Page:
I sit up, knees hunched up under my chin, and listen to my breathing as it calms. Somewhere in the distance I hear a siren, and a car swishes past, casting a sweep of orange light across my room. Itís raining and the patter of raindrops on the glass is as familiar and as comforting as the warmth of my own bed. Good old miserable British weather, about as different from the relentless heat and airless nights in Pakistan as any weather could ever be. The house creaks and sighs, and, from the attic conversion, I hear a toilet flush. It soothes me to know my brother, Qas, is also awake. Gradually my breathing returns to normal and the horror of my dream fades. I plump up my pillows, shake out my crumpled duvet and fall back onto my bed.

It was only a dream, Amelia, just a silly dream. Mummy-ji is right; a vivid imagination is such a curse. Maybe itís time I put it to good use.

OK, Iím writing the script this time.

Iím wearing a gossamer-light wedding lehenga. Itís a beautiful pale pink and, as I move, it shimmers like the heat on a summerís day, with over five thousand Swarovski Crystals. Each crystal has been lovingly (and painfully) stitched by hand, and the dress itself is designed by Manish Malhotra, Indiaís premier designer, dresser to the royalty of Bollywood, the Aishwarya Rais, Preity Zintas and Shilpa Shettys who grace the silver screen.

Iím still wearing my sohna bling but this time my head feels like a feather and Iím finding it hard not to smile.

I sneak a look at the man beside me and find myself gazing into eyes the same melting brown colour as warm chocolate buttons. Heís got the cutest dimple and hair as glossy and blue-black as a ravenís wing. Heís wearing an Armani suit, too. Being a girl who really knows her labels Iím impressed. Things are looking up.

Mr Lush has it all. Good looks, style and, beneath that suit, the firm lines of a fit body. High cheekbones, flawless cafť-au-lait skin, darkened here and there by stubble, a curly, kissable mouth. Heís the most attractive man Iíve ever seen, and whatís more, heís staring at me with eyes that brim with passion. Then he winks.

Now thatís more like it!

The only problem is Ė he doesnít actually exist. Maybe Iíve spent far too long reading romances.

My nickname is no coincidence. I was rebranded as Mills after my parents caught me devouring a Mills and Boon novel instead of the intellectual material they thought I was reading for my A-Levels.

I want what most girls want. I want to have my wedding cake and gobble it, too. I want the whole works Ė the dress, the confetti, the honeymoon and the outrageously attractive groom whoís crazy about me. I want a gorgeous husband that Iím in love with.

Whatís wrong with that?

The problem is that Iím not in charge of the search for him.

Find my own husband? Are you kidding?

ĎLove? No such thing! Love comes after marriage,í say all my elders. Yak yak yak, until my ears are practically bleeding. Marriage, they say, is a tradition. Almost all the parents I know have taken their sonís or daughterís marriage into their own hands, because thatís just what happened to them, and to their parents too. No one in our family has ever denied their parentsí wishes. Mummy-ji and Daddy-ji had an arranged marriage when they were really young. I think that mum was only about seventeen and dad couldnít have been more than twenty, and of course it all worked out brilliantly, which is great news for them but more down to luck than judgment if you ask me. Not that you could ever convince them of that.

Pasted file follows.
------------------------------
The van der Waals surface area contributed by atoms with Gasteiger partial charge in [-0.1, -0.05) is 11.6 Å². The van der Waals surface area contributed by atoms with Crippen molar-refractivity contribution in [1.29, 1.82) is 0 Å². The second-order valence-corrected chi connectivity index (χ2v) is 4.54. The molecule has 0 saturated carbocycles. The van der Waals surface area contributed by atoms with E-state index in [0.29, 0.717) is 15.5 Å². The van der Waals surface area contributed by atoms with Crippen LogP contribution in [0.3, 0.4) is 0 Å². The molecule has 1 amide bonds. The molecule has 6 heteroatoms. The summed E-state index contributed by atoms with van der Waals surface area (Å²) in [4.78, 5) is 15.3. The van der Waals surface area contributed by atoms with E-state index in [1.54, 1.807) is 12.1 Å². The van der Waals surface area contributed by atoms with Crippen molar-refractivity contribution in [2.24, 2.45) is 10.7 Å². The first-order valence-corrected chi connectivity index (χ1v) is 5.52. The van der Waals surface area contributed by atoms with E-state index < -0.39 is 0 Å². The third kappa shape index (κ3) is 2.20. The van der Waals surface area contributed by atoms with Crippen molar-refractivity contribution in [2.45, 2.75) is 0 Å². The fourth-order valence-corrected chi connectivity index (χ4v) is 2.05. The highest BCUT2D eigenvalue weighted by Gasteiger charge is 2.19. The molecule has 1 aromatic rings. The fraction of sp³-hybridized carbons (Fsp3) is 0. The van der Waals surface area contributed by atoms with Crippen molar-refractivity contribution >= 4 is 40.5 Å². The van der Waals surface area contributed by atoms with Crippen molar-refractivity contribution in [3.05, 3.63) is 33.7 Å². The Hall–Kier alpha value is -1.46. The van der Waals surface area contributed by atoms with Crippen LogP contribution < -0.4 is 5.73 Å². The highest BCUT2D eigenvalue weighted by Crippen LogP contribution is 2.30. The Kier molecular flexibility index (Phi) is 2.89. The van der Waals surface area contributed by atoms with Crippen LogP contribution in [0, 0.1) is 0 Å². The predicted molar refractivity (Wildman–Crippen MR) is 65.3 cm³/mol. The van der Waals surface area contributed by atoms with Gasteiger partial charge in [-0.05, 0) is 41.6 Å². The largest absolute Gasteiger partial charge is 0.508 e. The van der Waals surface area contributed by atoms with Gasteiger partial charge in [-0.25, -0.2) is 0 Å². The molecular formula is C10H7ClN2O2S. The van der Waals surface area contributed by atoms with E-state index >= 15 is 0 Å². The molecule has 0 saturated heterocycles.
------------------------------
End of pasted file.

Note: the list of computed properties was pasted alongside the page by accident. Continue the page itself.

I donít think I could take the emotional pressure if I donít Ďsee reasoní and agree to their choice. My parents are fantastic. Not fanatics, dictators or control freaks, and all they want for me is my happiness. They see themselves as wholly responsible for this, and if I go against their wishes theyíll be failures and bad parents in the eyes of our community. How could I live with that? I might be a Muslim but believe me I can give the Catholics a run for their money when it comes to guilt.

I sit up and click on my bedside light. The alarm clock reads 4.22a.m. but Iím wide awake. My brain is fizzing with excitement because I am certain Iím on the brink of having a brilliant idea.

I only graduated three weeks ago, but already Mum has been dropping hints about my Ďnext big stepí and somehow I donít think sheís talking about my glittering career as an international magazine journalist. Nope. My parents are not talking about me becoming the next big star of the media world. They are talking about the dreaded S word.

No! Not sex! (Before marriage? No way.)

S for shaadi, Urdu for marriage.

Iíve reached the deadline. A bit like those best-before dates you get on food, which makes me the curdled yoghurt at the back of the fridge or maybe a mouldy heel of cheese. Anyway, after my A-levels, when Iíd reached the grand old age of eighteen, the age when women in our family tend to give in and get married, Iíd rashly promised my olds that of course Iíd eventually get married, but only after Iíd completed my education. I put it right at the bottom of my 'Things To Do (much) Later' list Ė along with lose a few pounds, do sit-ups every night and always take my make-up off before bed-time. But time seems to have been on fast-forward mode and here I am, twenty-two years old and firmly bolted to my shelf with my parents starting to make noises about having nikkah papers to frame next to my degree certificate.

Miss Mills Ali, you have been evicted! Please leave the Big Mother house!

Tomorrow is my cousin Tara's shaadi. My new churidar kurtas are hanging up in my wardrobe and the bargain Jimmy Choos I found on ebay are in pride of place on my chest of drawers so that I can worship them from my bed.

But clothing aside, Iím dreading the whole affair. Every relative for miles around will be there, gobbling free grub and wailing at the sadness of Tara leaving the family home, while endless auntie-jis will be dropping concrete-heavy hints regarding my unmarried state. Mum will be whipped into a frenzy of sentimental paranoia and by the time we leave sheíll be mentally drawing up a shortlist of eligible bachelors for me and probably running up an Everest-sized phone bill calling all her friends in Pakistan for suggestions.

Iím getting a migraine just thinking about it Ė and I donít even get migraines.

So back to my brilliant idea.

My friend Eve always says if you sit in the passenger seat too long you forget how to drive.

Maybe itís about time I learned.

 

 

On sale 16/17 June
(Reviewers can request free reading copies)